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A Guide to Algorithm Design by Frédéric Vivien, Yves Robert, Anne Benoit

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Chapter 5
Amortized analysis
In this chapter, we briefly discuss amortized analysis, the goal of which is to
average the cost of n successive operations. This should not be confused with
the average cost of an operation. We first describe the three classical methods
with examples (Section 5.1) and then proceed with exercises in Section 5.2,
with solutions in Section 5.3.
5.1 Methods for amortized analysis
First, we introduce two examples to illustrate the methods used to conduct an
amortized analysis. Then, we present the three classical methods: aggregate
analysis, the accounting method, and the potential method.
5.1.1 Running examples
The first example is a k-bit counter that we want to increment. Initially, the
counter has a value of 0, and each operation increments it. Formally, this
counter is represented by an array A of k bits, where A[i] is the (i + 1)-th
bit, for 0 i k 1. A number x represented by this counter is such that
x =
k1
i=0
A[i].2
i
. For instance, if k = 6 and if we perform n = 4 operations,
we obtain the following sequence:
0 0 0 0 0 0
0 0 0 0 0 1
0 0 0 0 1 0
0 0 0 0 1 1
0 0 0 1 0 0
The cost of an increment is defined as the number of bits that should be
modified. This cost i s not constant f or each value of the counter; it is equal
to the number of successive 1s at the right of the counter, plus 1 (switching
the first 0 to 1).
The second example consists of inserting n elements in a table, dynamically,
starting from an empty table. We insert a new element directly in the table if
105
© 2014 by Taylor & Francis Group, LLC
106 Chapter 5. Amortized analysis
there is space, with a cost 1. Otherwise, we create a new table that has twice
the size of the original table (or a table of size 1 for the first insertion); we
copy the content of the original table and insert the new element. The cost
is then the size of the original table plus 1. Note that the table is always at
least half full (an empty table is considered full), so even if the cost may be
high for some operations, we then have free space for the next operations.
For both examples, the amortized analysis consists of asking the following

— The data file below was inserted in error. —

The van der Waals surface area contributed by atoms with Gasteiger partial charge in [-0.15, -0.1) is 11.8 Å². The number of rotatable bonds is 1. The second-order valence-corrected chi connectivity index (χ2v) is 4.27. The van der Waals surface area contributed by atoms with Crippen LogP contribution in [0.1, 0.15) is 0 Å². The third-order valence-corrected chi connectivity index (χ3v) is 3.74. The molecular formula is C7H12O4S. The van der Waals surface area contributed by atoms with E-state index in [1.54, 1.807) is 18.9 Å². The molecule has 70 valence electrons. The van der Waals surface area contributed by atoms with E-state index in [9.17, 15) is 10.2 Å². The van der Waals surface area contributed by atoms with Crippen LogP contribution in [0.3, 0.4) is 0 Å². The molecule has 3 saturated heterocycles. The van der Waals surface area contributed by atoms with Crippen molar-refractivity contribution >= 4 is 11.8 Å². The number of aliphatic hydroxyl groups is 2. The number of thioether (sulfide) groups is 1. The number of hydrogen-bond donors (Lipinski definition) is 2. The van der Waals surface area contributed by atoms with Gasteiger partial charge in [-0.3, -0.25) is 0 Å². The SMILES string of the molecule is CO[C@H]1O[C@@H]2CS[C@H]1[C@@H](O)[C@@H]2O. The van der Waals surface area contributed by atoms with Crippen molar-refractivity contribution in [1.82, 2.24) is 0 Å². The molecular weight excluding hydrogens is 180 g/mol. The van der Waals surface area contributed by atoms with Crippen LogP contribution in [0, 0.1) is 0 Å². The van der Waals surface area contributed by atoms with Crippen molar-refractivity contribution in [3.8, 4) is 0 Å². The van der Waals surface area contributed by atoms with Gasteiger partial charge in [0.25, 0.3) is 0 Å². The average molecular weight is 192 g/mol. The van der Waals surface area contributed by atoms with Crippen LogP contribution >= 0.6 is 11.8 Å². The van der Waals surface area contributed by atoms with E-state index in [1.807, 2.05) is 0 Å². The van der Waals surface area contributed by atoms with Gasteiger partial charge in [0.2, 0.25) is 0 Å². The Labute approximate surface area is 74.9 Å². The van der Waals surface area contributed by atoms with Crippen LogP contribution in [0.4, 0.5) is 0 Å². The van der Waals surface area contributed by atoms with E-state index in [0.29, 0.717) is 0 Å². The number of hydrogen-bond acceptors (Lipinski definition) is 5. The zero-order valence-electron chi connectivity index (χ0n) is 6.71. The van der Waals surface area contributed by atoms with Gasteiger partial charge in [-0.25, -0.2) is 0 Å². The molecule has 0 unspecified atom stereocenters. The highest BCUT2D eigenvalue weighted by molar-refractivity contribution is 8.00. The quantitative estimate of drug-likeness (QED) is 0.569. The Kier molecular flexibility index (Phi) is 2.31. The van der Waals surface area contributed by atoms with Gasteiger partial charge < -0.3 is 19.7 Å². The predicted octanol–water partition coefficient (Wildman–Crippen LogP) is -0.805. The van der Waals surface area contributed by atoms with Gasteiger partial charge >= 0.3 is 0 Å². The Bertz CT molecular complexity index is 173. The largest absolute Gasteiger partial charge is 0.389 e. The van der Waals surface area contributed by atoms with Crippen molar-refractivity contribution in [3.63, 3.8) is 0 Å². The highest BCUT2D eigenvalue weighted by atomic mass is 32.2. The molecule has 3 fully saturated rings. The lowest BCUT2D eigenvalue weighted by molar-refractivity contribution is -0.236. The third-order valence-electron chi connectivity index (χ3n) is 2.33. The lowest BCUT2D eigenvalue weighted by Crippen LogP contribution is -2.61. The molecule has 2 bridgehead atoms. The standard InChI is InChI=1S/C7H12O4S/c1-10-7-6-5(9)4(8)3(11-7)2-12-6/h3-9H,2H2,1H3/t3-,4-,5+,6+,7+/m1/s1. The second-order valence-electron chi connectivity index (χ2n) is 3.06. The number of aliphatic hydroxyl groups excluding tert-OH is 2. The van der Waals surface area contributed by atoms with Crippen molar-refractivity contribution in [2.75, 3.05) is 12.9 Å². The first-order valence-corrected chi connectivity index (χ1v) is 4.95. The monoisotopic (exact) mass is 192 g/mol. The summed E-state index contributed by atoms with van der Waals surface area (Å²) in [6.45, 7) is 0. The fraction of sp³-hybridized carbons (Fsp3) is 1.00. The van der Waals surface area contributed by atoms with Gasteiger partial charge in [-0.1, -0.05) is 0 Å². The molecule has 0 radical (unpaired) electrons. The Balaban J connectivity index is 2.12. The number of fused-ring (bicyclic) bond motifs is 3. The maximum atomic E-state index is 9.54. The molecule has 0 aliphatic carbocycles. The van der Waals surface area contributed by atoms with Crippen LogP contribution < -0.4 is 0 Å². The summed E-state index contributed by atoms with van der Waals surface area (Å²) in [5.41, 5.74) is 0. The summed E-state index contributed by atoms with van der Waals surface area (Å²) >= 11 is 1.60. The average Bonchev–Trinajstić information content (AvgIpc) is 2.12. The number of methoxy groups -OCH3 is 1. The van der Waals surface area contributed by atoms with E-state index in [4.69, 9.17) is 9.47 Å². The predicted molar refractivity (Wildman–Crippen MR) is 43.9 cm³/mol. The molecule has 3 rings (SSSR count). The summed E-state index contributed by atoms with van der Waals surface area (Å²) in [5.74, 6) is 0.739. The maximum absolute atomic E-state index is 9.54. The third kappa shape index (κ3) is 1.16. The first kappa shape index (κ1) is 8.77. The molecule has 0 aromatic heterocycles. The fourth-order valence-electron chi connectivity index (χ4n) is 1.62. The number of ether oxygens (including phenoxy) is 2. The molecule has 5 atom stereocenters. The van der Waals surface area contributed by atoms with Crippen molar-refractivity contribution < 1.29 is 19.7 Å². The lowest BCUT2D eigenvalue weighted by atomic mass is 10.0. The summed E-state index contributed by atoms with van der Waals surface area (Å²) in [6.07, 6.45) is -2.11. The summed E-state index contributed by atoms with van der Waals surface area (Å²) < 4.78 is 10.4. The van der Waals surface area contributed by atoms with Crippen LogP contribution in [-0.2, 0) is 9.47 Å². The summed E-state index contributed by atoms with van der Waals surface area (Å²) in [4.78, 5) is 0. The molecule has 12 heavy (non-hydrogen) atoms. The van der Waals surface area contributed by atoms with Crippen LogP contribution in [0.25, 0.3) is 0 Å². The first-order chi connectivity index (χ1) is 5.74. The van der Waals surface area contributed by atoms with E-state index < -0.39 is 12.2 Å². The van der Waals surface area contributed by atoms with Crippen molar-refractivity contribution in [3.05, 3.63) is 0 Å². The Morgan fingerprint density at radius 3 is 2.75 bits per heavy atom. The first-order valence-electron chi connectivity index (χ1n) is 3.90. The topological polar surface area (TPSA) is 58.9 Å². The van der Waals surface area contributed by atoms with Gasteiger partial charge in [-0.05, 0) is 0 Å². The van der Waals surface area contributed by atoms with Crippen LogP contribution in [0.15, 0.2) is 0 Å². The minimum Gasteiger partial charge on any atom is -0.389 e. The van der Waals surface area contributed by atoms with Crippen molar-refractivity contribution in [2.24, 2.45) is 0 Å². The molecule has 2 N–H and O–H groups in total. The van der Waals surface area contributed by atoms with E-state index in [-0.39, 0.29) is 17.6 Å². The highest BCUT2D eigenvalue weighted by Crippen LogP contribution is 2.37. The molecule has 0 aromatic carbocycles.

question: What is the cost of n successive operations?
5.1.2 Aggregate analysis
The goal of this method is to show that the cost of n successive operations
can be bounded by T (n). Therefore, in the worst case, the cost per operation
on average, i.e., the amortized cost per operation, is bounded by T (n)/n.
For the k-bit counter, it is obvious that th e cost of n successive increment
operations is bounded by nk. However, this upper bound can be improved.
Indeed, the right-most bit flips each time, the second one flips every second
time, and so on. Therefore, the cost of n operations is at most n+
n
2
+
n
4
+···
2n, regardless of the value of k. This leads to an amortized cost per operation
of 2.
For the table insertion, for any integer k 0, the cost of the (2
k
+ 1)-th
insertion is c(i) = 2
k
+ 1, i.e., the size of the table is doubled. Otherwise, the
cost is c(i) = 1 (including the cost of the first insertion, c( 1) ). Therefore, we
have:
n
i=1
c(n) n +
log
2
(n)
k=0
2
k
3n
and an amortized cost of 3.
5.1.3 Accounting method
The principle of this method is to p ay in advance for costly operations that
may happen afterwards, hence, keeping a constant cost per operation. One has
to guarantee that at the time of operation i, one has enough credit (including
advance payment and the payment for the operation) to cover the cost of the
operation.
For the k-bit counter, each time we flip a bit from 0 to 1, we decide to pay
2 euros
1
: 1 euro for the flip and another one so that we will be able to flip
back the bit from 1 to 0 without having to pay. For this example, since at
each increment there is only one bit to flip from 0 to 1, the cost is 2 at each
1
Yes, $2 would be okay, too.
© 2014 by Taylor & Francis Group, LLC

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